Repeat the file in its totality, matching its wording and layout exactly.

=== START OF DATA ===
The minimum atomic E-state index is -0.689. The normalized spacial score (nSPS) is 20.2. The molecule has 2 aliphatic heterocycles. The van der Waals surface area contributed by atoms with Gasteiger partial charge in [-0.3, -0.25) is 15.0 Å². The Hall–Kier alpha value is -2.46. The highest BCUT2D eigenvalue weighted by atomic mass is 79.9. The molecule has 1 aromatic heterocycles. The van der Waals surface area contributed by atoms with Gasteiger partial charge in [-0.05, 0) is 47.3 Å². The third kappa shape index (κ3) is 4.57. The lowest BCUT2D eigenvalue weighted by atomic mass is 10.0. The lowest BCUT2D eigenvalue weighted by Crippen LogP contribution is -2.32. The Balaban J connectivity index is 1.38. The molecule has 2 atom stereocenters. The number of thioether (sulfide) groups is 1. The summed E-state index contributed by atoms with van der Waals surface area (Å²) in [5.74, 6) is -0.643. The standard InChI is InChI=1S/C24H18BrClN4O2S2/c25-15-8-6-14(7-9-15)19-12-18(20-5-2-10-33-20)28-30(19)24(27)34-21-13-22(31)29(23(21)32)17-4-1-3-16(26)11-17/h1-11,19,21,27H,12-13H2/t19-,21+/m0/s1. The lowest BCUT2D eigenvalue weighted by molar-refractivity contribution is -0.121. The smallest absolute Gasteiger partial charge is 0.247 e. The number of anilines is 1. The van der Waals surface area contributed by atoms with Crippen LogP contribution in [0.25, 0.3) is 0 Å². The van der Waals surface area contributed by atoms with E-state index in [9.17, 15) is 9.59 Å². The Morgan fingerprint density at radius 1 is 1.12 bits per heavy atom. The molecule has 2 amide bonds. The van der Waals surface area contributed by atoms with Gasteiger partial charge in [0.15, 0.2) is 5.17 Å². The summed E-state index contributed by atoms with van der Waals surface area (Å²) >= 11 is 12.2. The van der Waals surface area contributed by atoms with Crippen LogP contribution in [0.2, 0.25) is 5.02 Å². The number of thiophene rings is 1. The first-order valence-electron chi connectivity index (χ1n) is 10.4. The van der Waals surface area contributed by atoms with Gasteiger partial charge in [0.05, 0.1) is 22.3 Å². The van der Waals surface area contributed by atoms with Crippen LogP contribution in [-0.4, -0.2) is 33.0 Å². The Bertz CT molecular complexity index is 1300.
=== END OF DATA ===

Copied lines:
The minimum atomic E-state index is -0.689. The normalized spacial score (nSPS) is 20.2. The molecule has 2 aliphatic heterocycles. The van der Waals surface area contributed by atoms with Gasteiger partial charge in [-0.3, -0.25) is 15.0 Å². The Hall–Kier alpha value is -2.46. The highest BCUT2D eigenvalue weighted by atomic mass is 79.9. The molecule has 1 aromatic heterocycles. The van der Waals surface area contributed by atoms with Gasteiger partial charge in [-0.05, 0) is 47.3 Å². The third kappa shape index (κ3) is 4.57. The lowest BCUT2D eigenvalue weighted by atomic mass is 10.0. The lowest BCUT2D eigenvalue weighted by Crippen LogP contribution is -2.32. The Balaban J connectivity index is 1.38. The molecule has 2 atom stereocenters. The number of thioether (sulfide) groups is 1. The summed E-state index contributed by atoms with van der Waals surface area (Å²) in [5.74, 6) is -0.643. The standard InChI is InChI=1S/C24H18BrClN4O2S2/c25-15-8-6-14(7-9-15)19-12-18(20-5-2-10-33-20)28-30(19)24(27)34-21-13-22(31)29(23(21)32)17-4-1-3-16(26)11-17/h1-11,19,21,27H,12-13H2/t19-,21+/m0/s1. The lowest BCUT2D eigenvalue weighted by molar-refractivity contribution is -0.121. The smallest absolute Gasteiger partial charge is 0.247 e. The number of anilines is 1. The van der Waals surface area contributed by atoms with Crippen LogP contribution in [0.25, 0.3) is 0 Å². The van der Waals surface area contributed by atoms with E-state index in [9.17, 15) is 9.59 Å². The Morgan fingerprint density at radius 1 is 1.12 bits per heavy atom. The molecule has 2 amide bonds. The van der Waals surface area contributed by atoms with Gasteiger partial charge in [0.15, 0.2) is 5.17 Å². The summed E-state index contributed by atoms with van der Waals surface area (Å²) >= 11 is 12.2. The van der Waals surface area contributed by atoms with Crippen LogP contribution in [0.2, 0.25) is 5.02 Å². The number of thiophene rings is 1. The first-order valence-electron chi connectivity index (χ1n) is 10.4. The van der Waals surface area contributed by atoms with Gasteiger partial charge in [0.05, 0.1) is 22.3 Å². The van der Waals surface area contributed by atoms with Crippen LogP contribution in [-0.4, -0.2) is 33.0 Å². The Bertz CT molecular complexity index is 1300.